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International Conference of Shakespeare Scholars To be Held at Mark Twain House and Museum

 An annual gathering of top Shakespeare researchers, scholars, and published authors from around the globe will take place Oct. 17 – 20 at the Mark Twain House and Museum in Hartford, Conn. Members of the Shakespeare Oxford Fellowship from the US, Canada, and parts of Europe will converge to share their recent research and findings on the Shakespeare Authorship Question during the four-day conference. The conference will also feature a schedule of presentations available to the public, including a performance of “Is Shakespeare Dead?” by actor Keir Cutler 8 p.m. Saturday, Oct. 19.
In 2012, the Mark Twain House was named one of the Ten Best Historic Homes in the world in “The Ten Best of Everything,” a National Geographic Books publication. Conference presentations will take place in the 175-seat auditorium in the modern Mark Twain Museum, located next to the Mark Twain House. Twain (Samuel Clemmons) lived in the house for 17 years. It is the location where he wrote such classics as “Huckleberry Finn,” “Tom Sawyer,” and “The Prince and the Pauper,” among other great works.
Twain’s importance to the Shakespeare Authorship Question cannot be overstated, as he is perhaps the most prominent writer to express open doubts that William Shakspere of Stratford was the author of the works of “William Shake-Speare.” The lack of any substantial historical evidence pointing to the man from Stratford, and Twain’s own familiarity with the use of a pseudonymous pen name, had him believing the Stratford story was a myth.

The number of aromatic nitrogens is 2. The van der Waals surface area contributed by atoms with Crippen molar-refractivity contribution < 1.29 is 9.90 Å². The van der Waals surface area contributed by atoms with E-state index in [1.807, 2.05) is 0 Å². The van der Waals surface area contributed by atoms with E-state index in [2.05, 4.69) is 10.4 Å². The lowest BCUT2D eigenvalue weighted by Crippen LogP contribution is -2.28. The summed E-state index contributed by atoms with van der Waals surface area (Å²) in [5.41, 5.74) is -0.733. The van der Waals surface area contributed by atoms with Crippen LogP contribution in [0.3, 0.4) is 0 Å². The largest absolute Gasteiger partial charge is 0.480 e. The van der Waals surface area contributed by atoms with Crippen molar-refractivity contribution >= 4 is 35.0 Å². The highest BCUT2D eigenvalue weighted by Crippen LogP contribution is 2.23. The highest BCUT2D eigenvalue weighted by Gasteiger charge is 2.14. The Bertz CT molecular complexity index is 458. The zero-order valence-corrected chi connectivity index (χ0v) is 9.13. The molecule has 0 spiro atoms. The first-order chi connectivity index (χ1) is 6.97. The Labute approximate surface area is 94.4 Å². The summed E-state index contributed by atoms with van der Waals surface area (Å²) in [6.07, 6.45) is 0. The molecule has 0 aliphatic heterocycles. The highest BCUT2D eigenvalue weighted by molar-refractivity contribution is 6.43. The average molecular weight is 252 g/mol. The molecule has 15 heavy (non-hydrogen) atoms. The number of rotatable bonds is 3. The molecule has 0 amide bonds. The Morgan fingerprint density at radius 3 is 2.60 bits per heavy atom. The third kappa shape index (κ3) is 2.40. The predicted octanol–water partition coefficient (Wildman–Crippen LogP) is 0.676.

“So far as anybody actually knows and can prove, Shakespeare of Stratford-on-Avon never wrote a play in his life,” wrote Twain in his publication “Is Shakespeare Dead?” rejecting the myth outright.
The Mark Twain House and Museum is at 351 Farmington Ave, Hartford, Conn. Additional information is available at
Conference Admission
The full conference registration fee is $270 for SOF members, and $285 for non-members. Full conference registration incudes all conference presentations, three lunches, one dinner, admission to Keir Cutler’s performance, and a tour of the Mark Twain House. Daily admission is available ranging from $45 – $100. Tickets for “Is Shakespeare Dead?" are available for $20. Students with valid ID may attend conference presentations at no charge (meals not included).
Public Presentations
Members of the general public are invited to attend select presentations throughout the conference:
4:45 p.m. Thursday, Oct. 17, Emmy Award-Winning writer and published author Hank Whittemore will present “The Launch of the Pen Name: Who Knew What and When?” Free admission.
5:30 p.m. Friday, Oct. 18, Richard Waugaman, professor of psychology at Georgetown University, will present “Did Shakspere Write Shake-Speare? – Internal and External Meanings of Pen Names.” Free admission.
4:45 p.m. Saturday, Oct. 19, James Norwood, PhD, retired humanities professor from the University of Minnesota, will present “Mark Twain and Shake-Speare: Soul Mates.” Free admission.
7:30 p.m. Saturday, Oct. 19, actor Keir Cutler presents his one-man show, “Is Shakespeare Dead?” Tickets are $20.
9 a.m. Sunday, Oct. 20, published author Bonner Miller Cutting presents “Connecting the Dots: How a man who could scarcely write his name became revered as the greatest writer of the English language.” Free admission.
11 a.m. Sunday, Oct. 20, Robert Meyers, retired journalist from the Washington Post, presents “Was It Really William? – an overview of the Shakespeare Authorship Question.” Free admission.
The Mark Twain House and Museum is at 351 Farmington Ave, Hartford, Conn. Additional information is available at